Thalassophobia is an inordinate and irrational fear of the ocean and vast bodies of water. In a more concrete way, it is not concentration that is feared as such, but its breadth, its darkness and what it may contain.
It is obvious that anyone will feel intimidated by the ocean or similar concentrations of water, especially if they rarely have contact with them or do not see land around them. However, in those who suffer thalassophobia this turns into terror.
A person with this condition does not think that the sea is a body of water against which precautions must be taken. Those who experience this phobia feel that the sea or similar places are the most terrifying places on the planet. That is why they avoid them and can panic in front of them.
How to identify it?
People who were born and raised far from the sea experience a natural fear when they are in the ocean. However, they are also curious, and as they become more familiar, many of their fears allay.
In someone with thalassophobia, the fears have to do with the following aspects:
- Fear that some dangerous animal will appear when it is in the ocean.
- Fear that someone will emerge from the water and cause harm.
- Fear of a whirlpool forming under the water and dragging it out to sea.
- Nonspecific fear of dangers that may be hidden under water, such as some toxic substance or something unknown.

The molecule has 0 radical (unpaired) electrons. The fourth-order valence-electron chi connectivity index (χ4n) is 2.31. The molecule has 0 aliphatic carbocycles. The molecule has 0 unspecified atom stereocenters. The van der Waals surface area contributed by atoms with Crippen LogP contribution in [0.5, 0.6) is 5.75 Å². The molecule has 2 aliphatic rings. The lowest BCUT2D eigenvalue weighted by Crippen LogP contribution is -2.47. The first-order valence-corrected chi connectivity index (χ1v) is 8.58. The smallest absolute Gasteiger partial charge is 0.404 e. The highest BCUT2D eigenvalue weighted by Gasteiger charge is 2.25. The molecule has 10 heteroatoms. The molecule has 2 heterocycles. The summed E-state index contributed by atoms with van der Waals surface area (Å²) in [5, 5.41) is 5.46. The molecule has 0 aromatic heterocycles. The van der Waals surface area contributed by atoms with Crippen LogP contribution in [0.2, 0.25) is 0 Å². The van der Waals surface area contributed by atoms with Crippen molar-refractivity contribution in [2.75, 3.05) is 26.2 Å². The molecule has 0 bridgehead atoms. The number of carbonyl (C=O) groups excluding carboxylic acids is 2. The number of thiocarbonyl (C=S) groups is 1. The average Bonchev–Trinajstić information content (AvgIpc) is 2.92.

Although this phobia does not constitute a disorder as such, according to the Diagnostic and Statistical Manual of Psychiatry (DMS-5) the symptoms coincide with those of the so-called specific phobias. These symptoms include the following:
- Agitation and nervousnesseven when you think of the sea.
- Dizziness, lightheadedness, and nausea when viewing a large, extensive body of water.
- Elevated heart rate and respiratory rate.
- Difficulty breathing and sweat.
- Anxiety and feeling of depersonalization with feeling of impending doom.
- Desire to escape, as well as avoidance of any approach to the ocean.
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What are the symptoms of a person with thalassophobia?
People who have a fear of the sea or thalassophobia present a series of characteristic symptoms that identify them. Among them are the following:
- They are aware that their fear of the sea is irrational, but they have the feeling that they can do nothing to control it.
- They may have physical reactions such as sweating, palpitations, nausea, oral dehydration, among others, generated by the anxiety caused by being near the sea and even seeing an image of a large body of water.
- Fear of what is under the water. They panic at the thought of the animals that exist at the bottom.
- They avoid going to the beach, since just approaching the shore and feeling the water on their feet causes them a lot of discomfort.
- They may have difficulties to speak and/or think clearly when they are near the sea and even in more serious situations, it happens to them when they see images or videos about the sea.
- They have panic to travel by boat.
Possible causes of thalassophobia or fear of the ocean
The irrational fear of the ocean and vast concentrations of water can have its origin in three possible causes: previous experiences, education or genetics. Let’s see each one of them: